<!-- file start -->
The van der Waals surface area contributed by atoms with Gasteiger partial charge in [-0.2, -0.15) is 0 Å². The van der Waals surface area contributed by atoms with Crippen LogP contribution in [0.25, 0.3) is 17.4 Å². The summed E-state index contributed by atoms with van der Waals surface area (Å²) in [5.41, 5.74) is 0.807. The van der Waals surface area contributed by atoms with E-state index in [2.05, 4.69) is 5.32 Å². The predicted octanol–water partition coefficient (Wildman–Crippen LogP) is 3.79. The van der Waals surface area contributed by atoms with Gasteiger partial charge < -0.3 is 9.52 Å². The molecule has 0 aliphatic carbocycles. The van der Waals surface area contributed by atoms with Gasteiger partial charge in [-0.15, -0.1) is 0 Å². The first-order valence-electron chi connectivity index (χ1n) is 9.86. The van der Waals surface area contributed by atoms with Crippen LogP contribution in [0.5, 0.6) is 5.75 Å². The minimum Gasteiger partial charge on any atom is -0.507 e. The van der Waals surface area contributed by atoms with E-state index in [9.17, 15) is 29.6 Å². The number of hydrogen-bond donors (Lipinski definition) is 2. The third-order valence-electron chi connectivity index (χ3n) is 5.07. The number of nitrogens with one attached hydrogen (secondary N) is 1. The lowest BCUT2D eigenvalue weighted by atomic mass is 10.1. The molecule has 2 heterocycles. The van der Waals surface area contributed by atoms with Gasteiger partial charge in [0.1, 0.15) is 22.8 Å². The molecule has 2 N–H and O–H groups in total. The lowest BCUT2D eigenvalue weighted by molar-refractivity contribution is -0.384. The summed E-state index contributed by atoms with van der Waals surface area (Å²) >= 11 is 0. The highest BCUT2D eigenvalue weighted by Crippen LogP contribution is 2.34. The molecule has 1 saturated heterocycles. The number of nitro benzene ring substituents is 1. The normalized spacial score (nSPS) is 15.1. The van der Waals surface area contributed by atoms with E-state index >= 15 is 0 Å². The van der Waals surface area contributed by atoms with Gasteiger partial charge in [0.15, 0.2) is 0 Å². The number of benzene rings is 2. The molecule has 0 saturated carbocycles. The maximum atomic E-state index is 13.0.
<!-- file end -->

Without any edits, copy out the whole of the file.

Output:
The van der Waals surface area contributed by atoms with Gasteiger partial charge in [-0.2, -0.15) is 0 Å². The van der Waals surface area contributed by atoms with Crippen LogP contribution in [0.25, 0.3) is 17.4 Å². The summed E-state index contributed by atoms with van der Waals surface area (Å²) in [5.41, 5.74) is 0.807. The van der Waals surface area contributed by atoms with E-state index in [2.05, 4.69) is 5.32 Å². The predicted octanol–water partition coefficient (Wildman–Crippen LogP) is 3.79. The van der Waals surface area contributed by atoms with Gasteiger partial charge < -0.3 is 9.52 Å². The molecule has 0 aliphatic carbocycles. The van der Waals surface area contributed by atoms with Gasteiger partial charge in [-0.15, -0.1) is 0 Å². The first-order valence-electron chi connectivity index (χ1n) is 9.86. The van der Waals surface area contributed by atoms with Crippen LogP contribution in [0.5, 0.6) is 5.75 Å². The minimum Gasteiger partial charge on any atom is -0.507 e. The van der Waals surface area contributed by atoms with E-state index in [9.17, 15) is 29.6 Å². The number of hydrogen-bond donors (Lipinski definition) is 2. The third-order valence-electron chi connectivity index (χ3n) is 5.07. The number of nitrogens with one attached hydrogen (secondary N) is 1. The lowest BCUT2D eigenvalue weighted by atomic mass is 10.1. The molecule has 2 heterocycles. The van der Waals surface area contributed by atoms with Gasteiger partial charge in [0.1, 0.15) is 22.8 Å². The molecule has 2 N–H and O–H groups in total. The lowest BCUT2D eigenvalue weighted by molar-refractivity contribution is -0.384. The summed E-state index contributed by atoms with van der Waals surface area (Å²) >= 11 is 0. The highest BCUT2D eigenvalue weighted by Crippen LogP contribution is 2.34. The molecule has 1 saturated heterocycles. The number of nitro benzene ring substituents is 1. The normalized spacial score (nSPS) is 15.1. The van der Waals surface area contributed by atoms with E-state index >= 15 is 0 Å². The van der Waals surface area contributed by atoms with Gasteiger partial charge in [0.15, 0.2) is 0 Å². The number of benzene rings is 2. The molecule has 0 saturated carbocycles. The maximum atomic E-state index is 13.0.